When he arrived, there were 49 students at the K-12 public school. Parents were unhappy with the amount of staff turnover and instability. A meeting was held in 2017 to turn things around.
Enrolment is now at 67, still a small number — but enough of a turnaround to trigger more funding, staff and some stability.
"We talked about the future of the school and instead of talking about sustainability, we want to talk about how can we actually thrive? How can we actually be amazing, and kind of end that simmering idea of having to close the school down?" said Van Lagen.
"Our school was just, basically, hanging together by a thread," said Anna Beier, whose family was part of the meeting to save the school and who became one of the key backers of the new academy.
"Without this, basically, we will probably turn into a dust bowl," she said, referring to the fact that Altario has fewer than 40 people in the tiny village.
The hotel has been been closed for years, the convenience store and gas station were shuttered long ago. People in the area have to travel to other communities for food, gas and other essentials.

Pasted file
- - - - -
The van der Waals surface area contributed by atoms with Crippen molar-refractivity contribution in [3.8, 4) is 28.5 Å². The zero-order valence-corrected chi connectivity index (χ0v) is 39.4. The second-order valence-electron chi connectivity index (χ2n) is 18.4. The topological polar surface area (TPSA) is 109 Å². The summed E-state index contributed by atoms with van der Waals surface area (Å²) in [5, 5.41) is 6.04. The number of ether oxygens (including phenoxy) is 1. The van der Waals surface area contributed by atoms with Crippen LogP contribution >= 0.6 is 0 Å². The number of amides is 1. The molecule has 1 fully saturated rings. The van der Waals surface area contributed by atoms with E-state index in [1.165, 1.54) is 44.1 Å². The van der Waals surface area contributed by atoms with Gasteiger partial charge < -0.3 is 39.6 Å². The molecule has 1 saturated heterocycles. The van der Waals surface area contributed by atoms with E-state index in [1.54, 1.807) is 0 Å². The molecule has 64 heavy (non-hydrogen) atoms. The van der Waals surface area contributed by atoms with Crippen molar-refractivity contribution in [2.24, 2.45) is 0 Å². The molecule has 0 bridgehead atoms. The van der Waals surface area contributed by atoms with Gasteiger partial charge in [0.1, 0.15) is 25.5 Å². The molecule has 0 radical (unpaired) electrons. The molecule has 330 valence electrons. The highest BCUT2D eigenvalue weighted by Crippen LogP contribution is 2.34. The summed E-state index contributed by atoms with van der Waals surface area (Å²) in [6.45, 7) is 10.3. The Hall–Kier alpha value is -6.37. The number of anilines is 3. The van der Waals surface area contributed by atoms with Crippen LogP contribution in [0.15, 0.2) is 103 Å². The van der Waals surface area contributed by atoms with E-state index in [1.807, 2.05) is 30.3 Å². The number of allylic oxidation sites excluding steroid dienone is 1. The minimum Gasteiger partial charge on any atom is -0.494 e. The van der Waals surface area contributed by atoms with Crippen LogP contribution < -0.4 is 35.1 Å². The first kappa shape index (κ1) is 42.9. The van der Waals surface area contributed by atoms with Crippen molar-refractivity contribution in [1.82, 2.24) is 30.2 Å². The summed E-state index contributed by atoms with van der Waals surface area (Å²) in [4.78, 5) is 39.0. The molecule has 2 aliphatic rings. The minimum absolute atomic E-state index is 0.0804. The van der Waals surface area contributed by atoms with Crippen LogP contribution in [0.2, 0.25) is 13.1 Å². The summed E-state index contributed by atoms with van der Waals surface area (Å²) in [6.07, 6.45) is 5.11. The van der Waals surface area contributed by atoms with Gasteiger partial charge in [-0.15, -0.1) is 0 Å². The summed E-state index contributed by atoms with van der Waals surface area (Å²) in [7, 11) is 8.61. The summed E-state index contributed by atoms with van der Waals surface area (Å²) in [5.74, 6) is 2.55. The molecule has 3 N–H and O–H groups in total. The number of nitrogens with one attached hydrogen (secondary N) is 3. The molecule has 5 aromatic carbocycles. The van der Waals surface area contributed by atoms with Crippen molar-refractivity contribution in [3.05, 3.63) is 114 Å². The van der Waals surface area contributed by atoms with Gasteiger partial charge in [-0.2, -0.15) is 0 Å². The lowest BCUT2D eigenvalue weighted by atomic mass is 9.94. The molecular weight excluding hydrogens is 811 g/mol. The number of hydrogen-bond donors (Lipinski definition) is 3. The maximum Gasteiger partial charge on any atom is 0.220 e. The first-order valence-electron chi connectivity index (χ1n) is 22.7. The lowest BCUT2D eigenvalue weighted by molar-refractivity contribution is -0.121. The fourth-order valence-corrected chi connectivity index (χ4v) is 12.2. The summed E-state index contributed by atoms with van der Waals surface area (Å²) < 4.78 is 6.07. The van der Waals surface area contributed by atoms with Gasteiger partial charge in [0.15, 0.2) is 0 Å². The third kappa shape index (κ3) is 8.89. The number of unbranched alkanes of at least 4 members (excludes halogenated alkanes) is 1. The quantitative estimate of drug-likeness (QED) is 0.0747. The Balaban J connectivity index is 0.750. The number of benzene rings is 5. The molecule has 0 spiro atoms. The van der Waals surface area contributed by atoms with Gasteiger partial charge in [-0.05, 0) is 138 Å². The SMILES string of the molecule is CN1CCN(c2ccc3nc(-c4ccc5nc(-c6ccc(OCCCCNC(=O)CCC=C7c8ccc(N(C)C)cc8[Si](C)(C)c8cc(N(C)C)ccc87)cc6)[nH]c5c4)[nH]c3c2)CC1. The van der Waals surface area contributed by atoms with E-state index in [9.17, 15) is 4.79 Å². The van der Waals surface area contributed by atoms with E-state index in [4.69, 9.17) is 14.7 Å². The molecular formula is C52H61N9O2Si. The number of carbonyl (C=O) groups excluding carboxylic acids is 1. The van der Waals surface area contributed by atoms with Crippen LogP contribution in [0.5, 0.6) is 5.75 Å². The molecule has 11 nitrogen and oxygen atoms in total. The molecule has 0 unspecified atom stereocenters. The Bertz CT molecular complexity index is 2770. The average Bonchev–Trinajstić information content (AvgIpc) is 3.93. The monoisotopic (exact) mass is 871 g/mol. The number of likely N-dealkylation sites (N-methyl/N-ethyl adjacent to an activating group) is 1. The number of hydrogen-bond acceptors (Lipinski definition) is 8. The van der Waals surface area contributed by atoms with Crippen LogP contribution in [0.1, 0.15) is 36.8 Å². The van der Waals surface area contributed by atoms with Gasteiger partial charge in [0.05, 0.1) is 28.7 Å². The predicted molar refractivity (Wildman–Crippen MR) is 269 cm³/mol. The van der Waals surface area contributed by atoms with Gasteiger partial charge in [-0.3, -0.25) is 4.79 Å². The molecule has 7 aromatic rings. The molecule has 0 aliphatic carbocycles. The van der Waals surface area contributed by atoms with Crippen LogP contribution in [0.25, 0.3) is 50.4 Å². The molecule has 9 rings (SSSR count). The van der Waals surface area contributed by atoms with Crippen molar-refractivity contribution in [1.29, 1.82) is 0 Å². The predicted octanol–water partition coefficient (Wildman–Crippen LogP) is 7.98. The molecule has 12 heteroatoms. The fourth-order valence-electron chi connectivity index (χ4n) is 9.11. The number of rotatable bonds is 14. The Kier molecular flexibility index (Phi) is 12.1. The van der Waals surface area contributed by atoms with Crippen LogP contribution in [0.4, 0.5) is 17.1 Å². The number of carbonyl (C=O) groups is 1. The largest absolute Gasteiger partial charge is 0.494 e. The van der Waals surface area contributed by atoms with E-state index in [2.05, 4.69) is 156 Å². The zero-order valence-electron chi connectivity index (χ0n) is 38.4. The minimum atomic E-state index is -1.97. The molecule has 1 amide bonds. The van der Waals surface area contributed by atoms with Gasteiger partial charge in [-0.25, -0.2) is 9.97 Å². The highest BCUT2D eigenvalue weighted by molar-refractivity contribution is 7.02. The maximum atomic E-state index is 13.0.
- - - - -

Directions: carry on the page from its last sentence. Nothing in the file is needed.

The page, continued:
In Altario, the school is really the only sign of life and activity. People say it's the heartbeat of the community.
"It's our matriarch of our community. Without it, we'd be lost, we'd really be lost. Our kids would be lost," she said.
A community rallies, a school is saved
It started with a single steer, then another. Soon, the chickens, sheep, quail and pigs followed. Turkeys are raised in the winter and spring. Bees are kept and honey is produced.
The animals are raised and then sold. The profits go back into the school, with some of the money set aside for scholarships.
Anna Beier's son, Morgan, graduated in 2014 before the program was brought in.
The 26-year-old has returned home after getting a diploma in agriculture management. There's a good chance he'll take over the family farm one day.
He thinks the ag academy could convince others to do the same.
"There's multi-generational farms out here. So it's a shame sometimes to see them go without anybody taking them over," he said.
"Farm sales are always kind of sad, when you see them around here and losing people [from] the community."
Teacher Maggie Baier, who's been at the school for 38 years, credits Van Lagen for his leadership.